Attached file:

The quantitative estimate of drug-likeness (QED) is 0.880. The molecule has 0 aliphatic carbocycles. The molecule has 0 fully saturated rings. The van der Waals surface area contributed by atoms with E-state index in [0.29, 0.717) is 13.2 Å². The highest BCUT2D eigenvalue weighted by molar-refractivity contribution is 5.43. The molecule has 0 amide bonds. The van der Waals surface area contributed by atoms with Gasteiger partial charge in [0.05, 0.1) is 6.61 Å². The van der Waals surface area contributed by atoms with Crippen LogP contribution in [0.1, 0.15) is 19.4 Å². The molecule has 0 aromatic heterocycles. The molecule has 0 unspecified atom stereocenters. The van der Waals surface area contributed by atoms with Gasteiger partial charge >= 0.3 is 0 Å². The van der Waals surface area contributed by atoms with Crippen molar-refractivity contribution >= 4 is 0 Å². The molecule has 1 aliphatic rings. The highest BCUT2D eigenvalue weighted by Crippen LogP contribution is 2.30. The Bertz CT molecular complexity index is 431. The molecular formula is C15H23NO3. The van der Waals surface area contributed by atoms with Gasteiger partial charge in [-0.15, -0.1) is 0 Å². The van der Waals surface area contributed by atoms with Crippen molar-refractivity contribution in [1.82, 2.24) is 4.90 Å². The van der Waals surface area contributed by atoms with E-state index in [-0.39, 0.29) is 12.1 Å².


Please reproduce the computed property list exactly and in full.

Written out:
The quantitative estimate of drug-likeness (QED) is 0.880. The molecule has 0 aliphatic carbocycles. The molecule has 0 fully saturated rings. The van der Waals surface area contributed by atoms with E-state index in [0.29, 0.717) is 13.2 Å². The highest BCUT2D eigenvalue weighted by molar-refractivity contribution is 5.43. The molecule has 0 amide bonds. The van der Waals surface area contributed by atoms with Gasteiger partial charge in [0.05, 0.1) is 6.61 Å². The van der Waals surface area contributed by atoms with Crippen LogP contribution in [0.1, 0.15) is 19.4 Å². The molecule has 0 aromatic heterocycles. The molecule has 0 unspecified atom stereocenters. The van der Waals surface area contributed by atoms with Gasteiger partial charge >= 0.3 is 0 Å². The van der Waals surface area contributed by atoms with Crippen molar-refractivity contribution >= 4 is 0 Å². The molecule has 1 aliphatic rings. The highest BCUT2D eigenvalue weighted by Crippen LogP contribution is 2.30. The Bertz CT molecular complexity index is 431. The molecular formula is C15H23NO3. The van der Waals surface area contributed by atoms with Gasteiger partial charge in [-0.15, -0.1) is 0 Å². The van der Waals surface area contributed by atoms with Crippen molar-refractivity contribution in [1.82, 2.24) is 4.90 Å². The van der Waals surface area contributed by atoms with E-state index in [-0.39, 0.29) is 12.1 Å².